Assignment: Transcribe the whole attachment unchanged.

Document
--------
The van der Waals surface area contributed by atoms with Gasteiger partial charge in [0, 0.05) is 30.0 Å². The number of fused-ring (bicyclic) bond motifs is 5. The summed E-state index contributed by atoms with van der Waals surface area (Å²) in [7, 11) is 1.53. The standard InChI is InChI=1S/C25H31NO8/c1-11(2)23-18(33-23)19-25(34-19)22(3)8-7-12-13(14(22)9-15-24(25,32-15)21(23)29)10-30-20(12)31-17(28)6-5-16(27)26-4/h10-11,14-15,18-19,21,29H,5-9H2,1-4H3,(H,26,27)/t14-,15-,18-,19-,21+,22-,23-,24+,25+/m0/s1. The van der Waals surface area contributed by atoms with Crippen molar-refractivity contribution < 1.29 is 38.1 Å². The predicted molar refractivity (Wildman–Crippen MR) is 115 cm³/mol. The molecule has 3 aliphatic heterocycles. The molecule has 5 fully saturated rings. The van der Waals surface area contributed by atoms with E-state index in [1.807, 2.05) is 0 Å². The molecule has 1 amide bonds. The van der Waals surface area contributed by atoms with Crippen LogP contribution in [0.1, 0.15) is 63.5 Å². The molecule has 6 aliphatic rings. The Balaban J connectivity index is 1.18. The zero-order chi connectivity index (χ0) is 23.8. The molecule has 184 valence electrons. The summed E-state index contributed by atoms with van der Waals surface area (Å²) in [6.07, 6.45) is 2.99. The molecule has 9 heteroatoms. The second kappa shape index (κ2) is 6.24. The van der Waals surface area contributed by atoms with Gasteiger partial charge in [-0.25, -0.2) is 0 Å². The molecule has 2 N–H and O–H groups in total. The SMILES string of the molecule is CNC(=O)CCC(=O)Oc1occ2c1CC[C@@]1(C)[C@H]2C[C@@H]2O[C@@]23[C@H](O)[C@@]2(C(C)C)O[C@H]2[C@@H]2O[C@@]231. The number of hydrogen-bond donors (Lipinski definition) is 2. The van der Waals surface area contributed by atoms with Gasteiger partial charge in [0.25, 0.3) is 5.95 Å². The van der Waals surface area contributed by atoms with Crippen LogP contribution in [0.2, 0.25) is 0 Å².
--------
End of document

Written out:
The van der Waals surface area contributed by atoms with Gasteiger partial charge in [0, 0.05) is 30.0 Å². The number of fused-ring (bicyclic) bond motifs is 5. The summed E-state index contributed by atoms with van der Waals surface area (Å²) in [7, 11) is 1.53. The standard InChI is InChI=1S/C25H31NO8/c1-11(2)23-18(33-23)19-25(34-19)22(3)8-7-12-13(14(22)9-15-24(25,32-15)21(23)29)10-30-20(12)31-17(28)6-5-16(27)26-4/h10-11,14-15,18-19,21,29H,5-9H2,1-4H3,(H,26,27)/t14-,15-,18-,19-,21+,22-,23-,24+,25+/m0/s1. The van der Waals surface area contributed by atoms with Crippen molar-refractivity contribution < 1.29 is 38.1 Å². The predicted molar refractivity (Wildman–Crippen MR) is 115 cm³/mol. The molecule has 3 aliphatic heterocycles. The molecule has 5 fully saturated rings. The van der Waals surface area contributed by atoms with E-state index in [1.807, 2.05) is 0 Å². The molecule has 1 amide bonds. The van der Waals surface area contributed by atoms with Crippen LogP contribution in [0.1, 0.15) is 63.5 Å². The molecule has 6 aliphatic rings. The Balaban J connectivity index is 1.18. The zero-order chi connectivity index (χ0) is 23.8. The molecule has 184 valence electrons. The summed E-state index contributed by atoms with van der Waals surface area (Å²) in [6.07, 6.45) is 2.99. The molecule has 9 heteroatoms. The second kappa shape index (κ2) is 6.24. The van der Waals surface area contributed by atoms with Gasteiger partial charge in [-0.25, -0.2) is 0 Å². The molecule has 2 N–H and O–H groups in total. The SMILES string of the molecule is CNC(=O)CCC(=O)Oc1occ2c1CC[C@@]1(C)[C@H]2C[C@@H]2O[C@@]23[C@H](O)[C@@]2(C(C)C)O[C@H]2[C@@H]2O[C@@]231. The number of hydrogen-bond donors (Lipinski definition) is 2. The van der Waals surface area contributed by atoms with Gasteiger partial charge in [0.25, 0.3) is 5.95 Å². The van der Waals surface area contributed by atoms with Crippen LogP contribution in [0.2, 0.25) is 0 Å².